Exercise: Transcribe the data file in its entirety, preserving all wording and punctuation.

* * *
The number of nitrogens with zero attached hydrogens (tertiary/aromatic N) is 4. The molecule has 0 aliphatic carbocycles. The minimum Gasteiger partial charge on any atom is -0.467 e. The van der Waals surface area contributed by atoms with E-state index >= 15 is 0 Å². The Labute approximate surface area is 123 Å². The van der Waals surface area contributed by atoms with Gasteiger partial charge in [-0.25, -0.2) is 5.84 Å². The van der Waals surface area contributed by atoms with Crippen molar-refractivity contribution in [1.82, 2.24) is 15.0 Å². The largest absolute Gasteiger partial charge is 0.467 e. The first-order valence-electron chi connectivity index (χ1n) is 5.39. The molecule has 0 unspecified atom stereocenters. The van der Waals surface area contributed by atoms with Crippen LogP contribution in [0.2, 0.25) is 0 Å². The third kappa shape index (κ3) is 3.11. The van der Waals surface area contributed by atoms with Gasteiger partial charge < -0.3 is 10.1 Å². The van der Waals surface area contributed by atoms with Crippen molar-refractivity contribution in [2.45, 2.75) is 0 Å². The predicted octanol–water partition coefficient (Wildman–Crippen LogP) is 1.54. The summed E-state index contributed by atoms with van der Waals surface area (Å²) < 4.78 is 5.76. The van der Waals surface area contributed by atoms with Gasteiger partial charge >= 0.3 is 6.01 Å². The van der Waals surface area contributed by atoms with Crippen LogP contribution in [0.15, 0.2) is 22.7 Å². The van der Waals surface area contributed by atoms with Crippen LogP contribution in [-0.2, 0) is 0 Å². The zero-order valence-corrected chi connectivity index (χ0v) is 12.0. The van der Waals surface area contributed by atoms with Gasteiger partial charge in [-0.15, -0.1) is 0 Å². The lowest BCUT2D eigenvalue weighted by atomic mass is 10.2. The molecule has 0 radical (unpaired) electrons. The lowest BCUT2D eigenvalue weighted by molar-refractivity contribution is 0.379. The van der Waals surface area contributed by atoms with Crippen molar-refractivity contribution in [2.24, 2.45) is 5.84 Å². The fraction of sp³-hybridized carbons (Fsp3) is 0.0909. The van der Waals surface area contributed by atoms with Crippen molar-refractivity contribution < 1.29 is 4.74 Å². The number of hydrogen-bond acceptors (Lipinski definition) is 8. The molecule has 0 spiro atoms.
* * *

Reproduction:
The number of nitrogens with zero attached hydrogens (tertiary/aromatic N) is 4. The molecule has 0 aliphatic carbocycles. The minimum Gasteiger partial charge on any atom is -0.467 e. The van der Waals surface area contributed by atoms with E-state index >= 15 is 0 Å². The Labute approximate surface area is 123 Å². The van der Waals surface area contributed by atoms with Gasteiger partial charge in [-0.25, -0.2) is 5.84 Å². The van der Waals surface area contributed by atoms with Crippen molar-refractivity contribution in [1.82, 2.24) is 15.0 Å². The largest absolute Gasteiger partial charge is 0.467 e. The first-order valence-electron chi connectivity index (χ1n) is 5.39. The molecule has 0 unspecified atom stereocenters. The van der Waals surface area contributed by atoms with Crippen LogP contribution in [0.2, 0.25) is 0 Å². The third kappa shape index (κ3) is 3.11. The van der Waals surface area contributed by atoms with Gasteiger partial charge < -0.3 is 10.1 Å². The van der Waals surface area contributed by atoms with Crippen molar-refractivity contribution in [2.45, 2.75) is 0 Å². The predicted octanol–water partition coefficient (Wildman–Crippen LogP) is 1.54. The summed E-state index contributed by atoms with van der Waals surface area (Å²) < 4.78 is 5.76. The van der Waals surface area contributed by atoms with Gasteiger partial charge >= 0.3 is 6.01 Å². The van der Waals surface area contributed by atoms with Crippen LogP contribution in [0.15, 0.2) is 22.7 Å². The van der Waals surface area contributed by atoms with Crippen LogP contribution in [-0.2, 0) is 0 Å². The zero-order valence-corrected chi connectivity index (χ0v) is 12.0. The van der Waals surface area contributed by atoms with Gasteiger partial charge in [-0.15, -0.1) is 0 Å². The lowest BCUT2D eigenvalue weighted by atomic mass is 10.2. The molecule has 0 radical (unpaired) electrons. The lowest BCUT2D eigenvalue weighted by molar-refractivity contribution is 0.379. The van der Waals surface area contributed by atoms with Crippen molar-refractivity contribution in [2.24, 2.45) is 5.84 Å². The fraction of sp³-hybridized carbons (Fsp3) is 0.0909. The van der Waals surface area contributed by atoms with Crippen molar-refractivity contribution < 1.29 is 4.74 Å². The number of hydrogen-bond acceptors (Lipinski definition) is 8. The molecule has 0 spiro atoms.